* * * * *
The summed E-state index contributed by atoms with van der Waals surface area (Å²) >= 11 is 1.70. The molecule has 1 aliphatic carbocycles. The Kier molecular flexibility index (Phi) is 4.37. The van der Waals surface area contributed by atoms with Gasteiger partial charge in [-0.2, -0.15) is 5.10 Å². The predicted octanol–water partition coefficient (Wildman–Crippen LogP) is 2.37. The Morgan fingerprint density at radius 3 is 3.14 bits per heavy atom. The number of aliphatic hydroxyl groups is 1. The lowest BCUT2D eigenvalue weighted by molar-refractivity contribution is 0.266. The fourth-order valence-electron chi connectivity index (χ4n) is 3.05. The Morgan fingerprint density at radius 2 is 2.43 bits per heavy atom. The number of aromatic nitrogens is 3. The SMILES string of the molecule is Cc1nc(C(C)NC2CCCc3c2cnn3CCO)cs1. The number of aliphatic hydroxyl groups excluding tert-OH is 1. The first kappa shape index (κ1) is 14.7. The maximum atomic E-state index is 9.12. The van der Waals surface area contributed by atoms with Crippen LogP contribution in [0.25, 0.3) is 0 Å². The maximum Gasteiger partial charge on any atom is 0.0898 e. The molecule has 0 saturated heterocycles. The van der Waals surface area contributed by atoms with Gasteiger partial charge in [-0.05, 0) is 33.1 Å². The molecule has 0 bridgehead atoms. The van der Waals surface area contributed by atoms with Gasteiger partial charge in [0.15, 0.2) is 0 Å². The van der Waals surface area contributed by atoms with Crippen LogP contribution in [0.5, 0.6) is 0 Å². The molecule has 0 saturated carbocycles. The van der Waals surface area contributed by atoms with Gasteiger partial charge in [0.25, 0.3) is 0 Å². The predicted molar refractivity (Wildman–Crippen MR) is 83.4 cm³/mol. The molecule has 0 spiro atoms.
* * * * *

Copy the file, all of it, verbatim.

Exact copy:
The summed E-state index contributed by atoms with van der Waals surface area (Å²) >= 11 is 1.70. The molecule has 1 aliphatic carbocycles. The Kier molecular flexibility index (Phi) is 4.37. The van der Waals surface area contributed by atoms with Gasteiger partial charge in [-0.2, -0.15) is 5.10 Å². The predicted octanol–water partition coefficient (Wildman–Crippen LogP) is 2.37. The Morgan fingerprint density at radius 3 is 3.14 bits per heavy atom. The number of aliphatic hydroxyl groups is 1. The lowest BCUT2D eigenvalue weighted by molar-refractivity contribution is 0.266. The fourth-order valence-electron chi connectivity index (χ4n) is 3.05. The Morgan fingerprint density at radius 2 is 2.43 bits per heavy atom. The number of aromatic nitrogens is 3. The SMILES string of the molecule is Cc1nc(C(C)NC2CCCc3c2cnn3CCO)cs1. The number of aliphatic hydroxyl groups excluding tert-OH is 1. The first kappa shape index (κ1) is 14.7. The maximum atomic E-state index is 9.12. The van der Waals surface area contributed by atoms with Crippen LogP contribution in [0.25, 0.3) is 0 Å². The maximum Gasteiger partial charge on any atom is 0.0898 e. The molecule has 0 saturated heterocycles. The van der Waals surface area contributed by atoms with Gasteiger partial charge in [-0.05, 0) is 33.1 Å². The molecule has 0 bridgehead atoms. The van der Waals surface area contributed by atoms with Gasteiger partial charge in [0.15, 0.2) is 0 Å². The van der Waals surface area contributed by atoms with Crippen LogP contribution in [0.5, 0.6) is 0 Å². The molecule has 0 saturated carbocycles. The van der Waals surface area contributed by atoms with Gasteiger partial charge in [0.25, 0.3) is 0 Å². The predicted molar refractivity (Wildman–Crippen MR) is 83.4 cm³/mol. The molecule has 0 spiro atoms.